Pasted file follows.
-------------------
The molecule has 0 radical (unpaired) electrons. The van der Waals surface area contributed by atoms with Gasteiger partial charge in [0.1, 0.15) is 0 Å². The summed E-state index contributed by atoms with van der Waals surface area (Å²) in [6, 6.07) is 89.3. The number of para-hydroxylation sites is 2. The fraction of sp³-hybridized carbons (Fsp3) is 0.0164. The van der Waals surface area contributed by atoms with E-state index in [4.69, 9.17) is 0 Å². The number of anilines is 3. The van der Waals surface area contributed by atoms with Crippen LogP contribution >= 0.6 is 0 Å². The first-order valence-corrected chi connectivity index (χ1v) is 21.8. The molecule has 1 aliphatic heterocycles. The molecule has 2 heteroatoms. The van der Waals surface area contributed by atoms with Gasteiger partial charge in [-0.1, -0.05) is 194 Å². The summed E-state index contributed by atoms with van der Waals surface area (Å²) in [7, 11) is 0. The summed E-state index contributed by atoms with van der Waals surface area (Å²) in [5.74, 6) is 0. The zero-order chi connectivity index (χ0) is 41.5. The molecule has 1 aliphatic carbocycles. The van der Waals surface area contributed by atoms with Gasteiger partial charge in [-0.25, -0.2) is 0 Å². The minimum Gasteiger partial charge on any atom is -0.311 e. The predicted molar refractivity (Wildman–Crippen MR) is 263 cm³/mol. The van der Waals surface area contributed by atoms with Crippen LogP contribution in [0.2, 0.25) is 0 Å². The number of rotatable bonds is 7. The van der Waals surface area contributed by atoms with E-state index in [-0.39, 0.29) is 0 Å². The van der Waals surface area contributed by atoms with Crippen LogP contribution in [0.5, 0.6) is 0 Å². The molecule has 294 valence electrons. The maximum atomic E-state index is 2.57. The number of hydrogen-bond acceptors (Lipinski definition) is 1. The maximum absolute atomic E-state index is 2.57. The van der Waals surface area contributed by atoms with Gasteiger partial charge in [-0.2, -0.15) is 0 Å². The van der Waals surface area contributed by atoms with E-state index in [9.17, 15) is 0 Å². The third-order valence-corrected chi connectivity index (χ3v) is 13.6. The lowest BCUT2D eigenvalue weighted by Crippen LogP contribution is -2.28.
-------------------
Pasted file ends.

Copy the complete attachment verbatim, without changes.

The molecule has 0 radical (unpaired) electrons. The van der Waals surface area contributed by atoms with Gasteiger partial charge in [0.1, 0.15) is 0 Å². The summed E-state index contributed by atoms with van der Waals surface area (Å²) in [6, 6.07) is 89.3. The number of para-hydroxylation sites is 2. The fraction of sp³-hybridized carbons (Fsp3) is 0.0164. The van der Waals surface area contributed by atoms with E-state index in [4.69, 9.17) is 0 Å². The number of anilines is 3. The van der Waals surface area contributed by atoms with Crippen LogP contribution >= 0.6 is 0 Å². The first-order valence-corrected chi connectivity index (χ1v) is 21.8. The molecule has 1 aliphatic heterocycles. The molecule has 2 heteroatoms. The van der Waals surface area contributed by atoms with Gasteiger partial charge in [-0.1, -0.05) is 194 Å². The summed E-state index contributed by atoms with van der Waals surface area (Å²) in [7, 11) is 0. The summed E-state index contributed by atoms with van der Waals surface area (Å²) in [5.74, 6) is 0. The zero-order chi connectivity index (χ0) is 41.5. The molecule has 1 aliphatic carbocycles. The van der Waals surface area contributed by atoms with Gasteiger partial charge in [-0.25, -0.2) is 0 Å². The minimum Gasteiger partial charge on any atom is -0.311 e. The predicted molar refractivity (Wildman–Crippen MR) is 263 cm³/mol. The van der Waals surface area contributed by atoms with Crippen LogP contribution in [0.2, 0.25) is 0 Å². The number of rotatable bonds is 7. The van der Waals surface area contributed by atoms with E-state index in [-0.39, 0.29) is 0 Å². The van der Waals surface area contributed by atoms with Crippen LogP contribution in [0.5, 0.6) is 0 Å². The molecule has 294 valence electrons. The maximum atomic E-state index is 2.57. The number of hydrogen-bond acceptors (Lipinski definition) is 1. The maximum absolute atomic E-state index is 2.57. The van der Waals surface area contributed by atoms with Gasteiger partial charge in [-0.2, -0.15) is 0 Å². The van der Waals surface area contributed by atoms with E-state index in [9.17, 15) is 0 Å². The third-order valence-corrected chi connectivity index (χ3v) is 13.6. The lowest BCUT2D eigenvalue weighted by Crippen LogP contribution is -2.28.